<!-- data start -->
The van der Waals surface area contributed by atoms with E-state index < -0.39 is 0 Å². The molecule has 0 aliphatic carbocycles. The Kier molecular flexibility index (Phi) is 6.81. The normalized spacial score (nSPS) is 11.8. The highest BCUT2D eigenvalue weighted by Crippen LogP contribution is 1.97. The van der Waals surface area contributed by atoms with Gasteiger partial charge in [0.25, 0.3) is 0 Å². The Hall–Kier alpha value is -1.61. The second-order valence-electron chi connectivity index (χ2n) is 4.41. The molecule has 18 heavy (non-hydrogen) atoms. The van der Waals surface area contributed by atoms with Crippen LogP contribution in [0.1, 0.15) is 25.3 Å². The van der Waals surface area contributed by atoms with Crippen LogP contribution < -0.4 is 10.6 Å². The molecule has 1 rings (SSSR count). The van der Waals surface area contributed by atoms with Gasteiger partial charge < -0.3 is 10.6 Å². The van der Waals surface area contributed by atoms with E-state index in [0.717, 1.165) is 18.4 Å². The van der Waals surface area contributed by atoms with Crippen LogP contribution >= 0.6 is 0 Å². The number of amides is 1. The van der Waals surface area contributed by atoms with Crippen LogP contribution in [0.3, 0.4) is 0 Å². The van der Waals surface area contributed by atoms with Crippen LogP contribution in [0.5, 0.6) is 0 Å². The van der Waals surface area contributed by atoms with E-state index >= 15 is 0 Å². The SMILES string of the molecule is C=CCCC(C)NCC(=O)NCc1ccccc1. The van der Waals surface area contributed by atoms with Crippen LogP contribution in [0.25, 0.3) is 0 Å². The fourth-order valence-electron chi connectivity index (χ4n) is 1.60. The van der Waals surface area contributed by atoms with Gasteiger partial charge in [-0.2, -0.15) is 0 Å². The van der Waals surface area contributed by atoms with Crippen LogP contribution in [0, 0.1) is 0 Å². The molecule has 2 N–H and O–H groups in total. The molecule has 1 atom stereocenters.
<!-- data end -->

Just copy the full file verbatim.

The van der Waals surface area contributed by atoms with E-state index < -0.39 is 0 Å². The molecule has 0 aliphatic carbocycles. The Kier molecular flexibility index (Phi) is 6.81. The normalized spacial score (nSPS) is 11.8. The highest BCUT2D eigenvalue weighted by Crippen LogP contribution is 1.97. The van der Waals surface area contributed by atoms with Gasteiger partial charge in [0.25, 0.3) is 0 Å². The Hall–Kier alpha value is -1.61. The second-order valence-electron chi connectivity index (χ2n) is 4.41. The molecule has 18 heavy (non-hydrogen) atoms. The van der Waals surface area contributed by atoms with Crippen LogP contribution in [0.1, 0.15) is 25.3 Å². The van der Waals surface area contributed by atoms with Crippen LogP contribution < -0.4 is 10.6 Å². The molecule has 1 rings (SSSR count). The van der Waals surface area contributed by atoms with Gasteiger partial charge < -0.3 is 10.6 Å². The van der Waals surface area contributed by atoms with E-state index in [0.717, 1.165) is 18.4 Å². The van der Waals surface area contributed by atoms with Crippen LogP contribution >= 0.6 is 0 Å². The number of amides is 1. The van der Waals surface area contributed by atoms with Crippen LogP contribution in [0.3, 0.4) is 0 Å². The van der Waals surface area contributed by atoms with Crippen LogP contribution in [0.5, 0.6) is 0 Å². The van der Waals surface area contributed by atoms with E-state index >= 15 is 0 Å². The SMILES string of the molecule is C=CCCC(C)NCC(=O)NCc1ccccc1. The van der Waals surface area contributed by atoms with Crippen LogP contribution in [0.25, 0.3) is 0 Å². The fourth-order valence-electron chi connectivity index (χ4n) is 1.60. The van der Waals surface area contributed by atoms with Gasteiger partial charge in [-0.2, -0.15) is 0 Å². The van der Waals surface area contributed by atoms with Crippen LogP contribution in [0, 0.1) is 0 Å². The molecule has 2 N–H and O–H groups in total. The molecule has 1 atom stereocenters.